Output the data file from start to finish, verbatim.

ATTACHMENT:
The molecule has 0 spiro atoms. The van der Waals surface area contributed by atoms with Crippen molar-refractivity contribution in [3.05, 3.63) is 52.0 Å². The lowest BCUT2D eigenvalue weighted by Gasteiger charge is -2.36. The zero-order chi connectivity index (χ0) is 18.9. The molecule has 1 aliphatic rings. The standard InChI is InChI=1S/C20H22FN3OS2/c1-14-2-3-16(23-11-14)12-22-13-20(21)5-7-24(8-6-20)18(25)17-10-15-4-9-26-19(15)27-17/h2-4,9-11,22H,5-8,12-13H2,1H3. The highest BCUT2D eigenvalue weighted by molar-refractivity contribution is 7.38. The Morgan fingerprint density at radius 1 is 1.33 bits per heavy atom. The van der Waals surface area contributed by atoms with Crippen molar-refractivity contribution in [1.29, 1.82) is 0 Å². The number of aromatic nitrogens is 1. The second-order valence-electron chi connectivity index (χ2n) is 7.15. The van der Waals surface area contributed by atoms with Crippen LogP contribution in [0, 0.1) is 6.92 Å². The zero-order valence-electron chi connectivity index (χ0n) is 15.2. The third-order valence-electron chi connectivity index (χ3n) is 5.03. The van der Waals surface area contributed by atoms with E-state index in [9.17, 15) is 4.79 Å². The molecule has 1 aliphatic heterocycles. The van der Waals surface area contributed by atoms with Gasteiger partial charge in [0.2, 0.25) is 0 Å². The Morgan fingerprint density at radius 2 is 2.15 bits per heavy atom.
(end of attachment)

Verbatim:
The molecule has 0 spiro atoms. The van der Waals surface area contributed by atoms with Crippen molar-refractivity contribution in [3.05, 3.63) is 52.0 Å². The lowest BCUT2D eigenvalue weighted by Gasteiger charge is -2.36. The zero-order chi connectivity index (χ0) is 18.9. The molecule has 1 aliphatic rings. The standard InChI is InChI=1S/C20H22FN3OS2/c1-14-2-3-16(23-11-14)12-22-13-20(21)5-7-24(8-6-20)18(25)17-10-15-4-9-26-19(15)27-17/h2-4,9-11,22H,5-8,12-13H2,1H3. The highest BCUT2D eigenvalue weighted by molar-refractivity contribution is 7.38. The Morgan fingerprint density at radius 1 is 1.33 bits per heavy atom. The van der Waals surface area contributed by atoms with Crippen molar-refractivity contribution in [1.29, 1.82) is 0 Å². The number of aromatic nitrogens is 1. The second-order valence-electron chi connectivity index (χ2n) is 7.15. The van der Waals surface area contributed by atoms with Crippen LogP contribution in [0, 0.1) is 6.92 Å². The zero-order valence-electron chi connectivity index (χ0n) is 15.2. The third-order valence-electron chi connectivity index (χ3n) is 5.03. The van der Waals surface area contributed by atoms with E-state index in [9.17, 15) is 4.79 Å². The molecule has 1 aliphatic heterocycles. The van der Waals surface area contributed by atoms with Gasteiger partial charge in [0.2, 0.25) is 0 Å². The Morgan fingerprint density at radius 2 is 2.15 bits per heavy atom.